ELECTRIC OPRPHEUS ACADEMY
SPILLING THE BEANS #11 FREQUENCY SHIFT
Frequency shift is a linear shifting of the frequency – a real, reversible transposition by which the frequencies of a sound can be altered without changing its temporal and dynamic progression.
[Please do not confuse it with 'pitch shift,' and not at all with the hazy notions that are repeatedly connected with pitch shift!]
Linear frequency shifting: That means the distances of all frequencies to each other remain, but their proportions (intervals) change. When an upshift takes place, they become smaller; when a downshift occurs, they become bigger.
As a simple example, here is a sound made of 3 sinusoidal tones:
100 Hz – 200 Hz – 400 Hz
Harmonically, these are the fundamental tone, the octave and the double octave.
If we shift this sound 800 Hz upwards, then we get the new frequencies:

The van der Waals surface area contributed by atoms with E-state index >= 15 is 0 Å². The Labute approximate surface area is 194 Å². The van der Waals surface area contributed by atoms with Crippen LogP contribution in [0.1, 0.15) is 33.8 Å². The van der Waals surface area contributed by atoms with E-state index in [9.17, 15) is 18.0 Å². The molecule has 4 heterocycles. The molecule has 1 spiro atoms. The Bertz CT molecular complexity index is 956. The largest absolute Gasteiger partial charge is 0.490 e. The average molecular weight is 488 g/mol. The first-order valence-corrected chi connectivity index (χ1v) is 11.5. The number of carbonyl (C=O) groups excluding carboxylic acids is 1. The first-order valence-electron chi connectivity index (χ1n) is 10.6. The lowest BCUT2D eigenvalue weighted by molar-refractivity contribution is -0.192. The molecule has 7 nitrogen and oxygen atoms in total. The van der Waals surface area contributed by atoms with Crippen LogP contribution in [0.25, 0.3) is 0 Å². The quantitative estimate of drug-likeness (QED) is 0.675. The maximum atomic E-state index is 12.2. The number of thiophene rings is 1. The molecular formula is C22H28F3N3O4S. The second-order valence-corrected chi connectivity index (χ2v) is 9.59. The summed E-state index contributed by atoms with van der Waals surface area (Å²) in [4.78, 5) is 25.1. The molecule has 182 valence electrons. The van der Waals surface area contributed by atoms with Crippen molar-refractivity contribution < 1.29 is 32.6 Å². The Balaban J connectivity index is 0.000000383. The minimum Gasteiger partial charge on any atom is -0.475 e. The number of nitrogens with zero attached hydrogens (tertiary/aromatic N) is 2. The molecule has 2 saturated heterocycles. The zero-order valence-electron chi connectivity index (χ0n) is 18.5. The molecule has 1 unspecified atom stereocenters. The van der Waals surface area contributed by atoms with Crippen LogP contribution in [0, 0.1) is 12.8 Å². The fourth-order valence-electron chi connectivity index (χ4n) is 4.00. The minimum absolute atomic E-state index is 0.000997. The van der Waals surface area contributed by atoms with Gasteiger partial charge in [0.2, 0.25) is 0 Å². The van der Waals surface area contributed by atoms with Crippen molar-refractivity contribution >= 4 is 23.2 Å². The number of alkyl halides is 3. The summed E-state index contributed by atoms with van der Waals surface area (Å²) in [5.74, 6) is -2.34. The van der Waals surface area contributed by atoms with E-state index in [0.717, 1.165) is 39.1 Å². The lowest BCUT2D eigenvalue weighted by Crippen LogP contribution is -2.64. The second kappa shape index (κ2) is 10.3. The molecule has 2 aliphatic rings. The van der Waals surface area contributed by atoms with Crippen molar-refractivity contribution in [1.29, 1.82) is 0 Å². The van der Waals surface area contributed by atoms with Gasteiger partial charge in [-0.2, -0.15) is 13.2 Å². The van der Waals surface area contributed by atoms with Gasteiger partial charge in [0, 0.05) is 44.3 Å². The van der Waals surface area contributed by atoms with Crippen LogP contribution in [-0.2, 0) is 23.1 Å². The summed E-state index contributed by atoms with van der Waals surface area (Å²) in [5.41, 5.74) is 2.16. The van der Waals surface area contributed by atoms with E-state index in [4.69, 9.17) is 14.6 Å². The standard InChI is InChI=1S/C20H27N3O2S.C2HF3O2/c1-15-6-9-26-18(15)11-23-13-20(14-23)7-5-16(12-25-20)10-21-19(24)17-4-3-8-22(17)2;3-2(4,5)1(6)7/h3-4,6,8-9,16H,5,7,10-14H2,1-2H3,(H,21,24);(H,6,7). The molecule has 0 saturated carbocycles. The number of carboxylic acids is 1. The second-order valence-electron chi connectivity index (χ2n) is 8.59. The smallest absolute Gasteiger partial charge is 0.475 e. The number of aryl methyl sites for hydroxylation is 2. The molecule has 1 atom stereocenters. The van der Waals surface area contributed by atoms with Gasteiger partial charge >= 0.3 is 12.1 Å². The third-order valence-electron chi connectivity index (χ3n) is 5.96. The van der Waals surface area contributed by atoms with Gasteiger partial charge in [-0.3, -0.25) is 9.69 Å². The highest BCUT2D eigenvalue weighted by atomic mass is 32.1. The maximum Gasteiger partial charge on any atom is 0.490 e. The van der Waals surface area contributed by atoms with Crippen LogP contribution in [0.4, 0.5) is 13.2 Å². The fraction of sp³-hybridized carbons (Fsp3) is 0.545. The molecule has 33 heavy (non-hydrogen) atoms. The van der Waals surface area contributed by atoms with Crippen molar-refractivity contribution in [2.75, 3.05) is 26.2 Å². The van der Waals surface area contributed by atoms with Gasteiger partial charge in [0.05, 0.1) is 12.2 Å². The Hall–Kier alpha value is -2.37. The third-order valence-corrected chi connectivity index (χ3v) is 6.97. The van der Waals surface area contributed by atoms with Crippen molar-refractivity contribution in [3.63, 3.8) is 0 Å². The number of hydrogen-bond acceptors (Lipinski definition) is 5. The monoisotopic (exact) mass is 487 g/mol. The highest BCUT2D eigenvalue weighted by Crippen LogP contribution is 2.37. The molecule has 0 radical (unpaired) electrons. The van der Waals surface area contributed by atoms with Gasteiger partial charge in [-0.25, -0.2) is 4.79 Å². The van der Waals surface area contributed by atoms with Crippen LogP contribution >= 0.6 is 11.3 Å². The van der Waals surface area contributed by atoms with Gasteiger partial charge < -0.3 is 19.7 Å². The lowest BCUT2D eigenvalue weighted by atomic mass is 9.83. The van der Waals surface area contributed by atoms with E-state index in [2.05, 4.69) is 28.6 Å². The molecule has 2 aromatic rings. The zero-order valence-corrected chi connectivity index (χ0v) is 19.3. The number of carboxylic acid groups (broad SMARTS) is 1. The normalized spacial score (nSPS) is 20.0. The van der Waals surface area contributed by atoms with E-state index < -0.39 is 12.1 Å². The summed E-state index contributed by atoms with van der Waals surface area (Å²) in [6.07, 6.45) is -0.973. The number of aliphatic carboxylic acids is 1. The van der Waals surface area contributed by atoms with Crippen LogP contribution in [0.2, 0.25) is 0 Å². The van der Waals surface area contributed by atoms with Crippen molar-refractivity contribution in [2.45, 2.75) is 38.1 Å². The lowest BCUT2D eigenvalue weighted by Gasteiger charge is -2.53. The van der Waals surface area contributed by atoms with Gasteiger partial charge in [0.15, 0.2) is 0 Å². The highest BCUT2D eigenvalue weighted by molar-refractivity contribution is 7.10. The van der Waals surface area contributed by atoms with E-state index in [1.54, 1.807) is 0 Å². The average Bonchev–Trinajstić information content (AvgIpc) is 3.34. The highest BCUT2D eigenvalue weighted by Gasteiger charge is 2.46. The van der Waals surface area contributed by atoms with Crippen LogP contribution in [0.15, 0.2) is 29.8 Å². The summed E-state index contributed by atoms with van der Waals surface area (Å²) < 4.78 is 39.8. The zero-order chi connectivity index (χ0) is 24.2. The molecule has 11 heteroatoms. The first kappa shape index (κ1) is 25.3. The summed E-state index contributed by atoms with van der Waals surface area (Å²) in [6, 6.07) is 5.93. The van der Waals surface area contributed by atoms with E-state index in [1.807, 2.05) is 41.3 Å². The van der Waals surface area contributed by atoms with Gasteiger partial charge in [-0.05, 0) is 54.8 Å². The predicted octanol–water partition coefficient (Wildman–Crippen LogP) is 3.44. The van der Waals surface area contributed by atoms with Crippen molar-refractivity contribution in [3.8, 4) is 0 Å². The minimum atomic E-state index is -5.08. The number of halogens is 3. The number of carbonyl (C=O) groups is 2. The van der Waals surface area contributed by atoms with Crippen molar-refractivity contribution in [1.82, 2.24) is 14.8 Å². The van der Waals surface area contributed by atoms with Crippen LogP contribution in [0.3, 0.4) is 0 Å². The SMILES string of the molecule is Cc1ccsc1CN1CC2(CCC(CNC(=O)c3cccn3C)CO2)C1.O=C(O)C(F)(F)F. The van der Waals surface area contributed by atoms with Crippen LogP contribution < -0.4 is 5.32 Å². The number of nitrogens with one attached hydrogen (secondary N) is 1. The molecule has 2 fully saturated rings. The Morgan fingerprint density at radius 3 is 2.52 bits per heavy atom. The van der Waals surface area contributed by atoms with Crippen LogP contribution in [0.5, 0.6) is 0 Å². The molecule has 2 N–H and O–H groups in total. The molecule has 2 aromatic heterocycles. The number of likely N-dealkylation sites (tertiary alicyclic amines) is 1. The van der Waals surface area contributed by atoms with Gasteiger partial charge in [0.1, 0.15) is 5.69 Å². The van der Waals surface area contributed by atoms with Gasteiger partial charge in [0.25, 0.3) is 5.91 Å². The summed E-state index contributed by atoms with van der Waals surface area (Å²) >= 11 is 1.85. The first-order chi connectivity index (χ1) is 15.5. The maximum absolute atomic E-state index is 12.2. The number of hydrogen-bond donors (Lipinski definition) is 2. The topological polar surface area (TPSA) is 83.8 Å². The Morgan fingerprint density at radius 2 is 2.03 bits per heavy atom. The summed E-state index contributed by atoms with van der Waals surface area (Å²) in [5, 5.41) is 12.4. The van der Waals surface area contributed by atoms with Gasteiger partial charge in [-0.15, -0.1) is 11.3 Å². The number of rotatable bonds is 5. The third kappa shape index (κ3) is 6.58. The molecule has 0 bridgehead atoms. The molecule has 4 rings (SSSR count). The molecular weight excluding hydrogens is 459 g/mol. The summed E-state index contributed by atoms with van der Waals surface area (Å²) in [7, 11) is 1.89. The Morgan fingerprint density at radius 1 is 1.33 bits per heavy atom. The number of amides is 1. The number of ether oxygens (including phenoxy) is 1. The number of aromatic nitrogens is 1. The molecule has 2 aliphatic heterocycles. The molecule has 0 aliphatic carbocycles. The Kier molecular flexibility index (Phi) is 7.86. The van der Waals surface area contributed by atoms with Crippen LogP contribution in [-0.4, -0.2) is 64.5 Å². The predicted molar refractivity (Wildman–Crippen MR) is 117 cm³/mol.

800 Hz – 900 Hz – 1200 Hz
These are now a whole tone (9/8) and a fifth (12/8 or 3/2) above the new 'fundamental tone'.
The same one 50 Hz down results in:
50 Hz – 150 Hz - 350 Hz
An interval proportion of 1:3:7 (fundamental tone, fifth + octave, seventh + double octave – namely the somewhat smaller seventh 7/4)
With these examples one can easily see why the process can conflict with a predefined tone system. Not only are the original interval proportions lost, but new ones that do not integrate into the tonal system ordinarily emerge, too.
Unless the overtone series of the integral partial tones would be the tonal system itself, such as with overtone singing. Then the motifs can be brought into another harmonic state by shifting many times over.
Here is an example of an overtone flute:
The flute melody begins with the minor third between the 5th and 6th
overtone. (We assign the number 1 to the fundamental tone, not the octave,
because the intervals are then obvious at a glance).
Through upshifting by the three-fold base frequency, these two initial tones get into the area of the 8th and 9th overtones, thereby forming a major second: